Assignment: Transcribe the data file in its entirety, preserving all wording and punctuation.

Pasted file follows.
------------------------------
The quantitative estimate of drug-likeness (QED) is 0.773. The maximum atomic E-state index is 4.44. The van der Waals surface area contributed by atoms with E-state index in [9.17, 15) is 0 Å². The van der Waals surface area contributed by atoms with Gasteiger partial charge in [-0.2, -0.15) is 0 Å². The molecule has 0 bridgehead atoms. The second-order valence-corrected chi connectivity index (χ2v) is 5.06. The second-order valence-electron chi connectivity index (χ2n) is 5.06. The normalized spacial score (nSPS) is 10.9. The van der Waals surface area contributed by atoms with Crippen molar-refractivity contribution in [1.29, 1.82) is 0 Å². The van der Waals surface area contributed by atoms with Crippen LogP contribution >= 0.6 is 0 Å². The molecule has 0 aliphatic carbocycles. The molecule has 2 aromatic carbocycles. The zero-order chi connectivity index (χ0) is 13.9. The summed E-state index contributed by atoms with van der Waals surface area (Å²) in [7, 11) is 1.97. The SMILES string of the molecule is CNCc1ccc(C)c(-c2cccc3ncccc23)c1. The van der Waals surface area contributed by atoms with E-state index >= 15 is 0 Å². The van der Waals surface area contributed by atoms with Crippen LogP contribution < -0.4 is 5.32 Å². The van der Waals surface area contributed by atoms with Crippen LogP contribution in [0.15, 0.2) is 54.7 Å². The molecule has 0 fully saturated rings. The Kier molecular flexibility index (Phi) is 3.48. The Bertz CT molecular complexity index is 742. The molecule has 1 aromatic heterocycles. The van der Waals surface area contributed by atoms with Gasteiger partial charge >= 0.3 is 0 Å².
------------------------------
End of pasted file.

The quantitative estimate of drug-likeness (QED) is 0.773. The maximum atomic E-state index is 4.44. The van der Waals surface area contributed by atoms with E-state index in [9.17, 15) is 0 Å². The van der Waals surface area contributed by atoms with Gasteiger partial charge in [-0.2, -0.15) is 0 Å². The molecule has 0 bridgehead atoms. The second-order valence-corrected chi connectivity index (χ2v) is 5.06. The second-order valence-electron chi connectivity index (χ2n) is 5.06. The normalized spacial score (nSPS) is 10.9. The van der Waals surface area contributed by atoms with Crippen molar-refractivity contribution in [1.29, 1.82) is 0 Å². The van der Waals surface area contributed by atoms with Crippen LogP contribution >= 0.6 is 0 Å². The molecule has 0 aliphatic carbocycles. The molecule has 2 aromatic carbocycles. The zero-order chi connectivity index (χ0) is 13.9. The summed E-state index contributed by atoms with van der Waals surface area (Å²) in [7, 11) is 1.97. The SMILES string of the molecule is CNCc1ccc(C)c(-c2cccc3ncccc23)c1. The van der Waals surface area contributed by atoms with E-state index >= 15 is 0 Å². The van der Waals surface area contributed by atoms with Crippen LogP contribution < -0.4 is 5.32 Å². The van der Waals surface area contributed by atoms with Crippen LogP contribution in [0.15, 0.2) is 54.7 Å². The molecule has 0 fully saturated rings. The Kier molecular flexibility index (Phi) is 3.48. The Bertz CT molecular complexity index is 742. The molecule has 1 aromatic heterocycles. The van der Waals surface area contributed by atoms with Gasteiger partial charge >= 0.3 is 0 Å².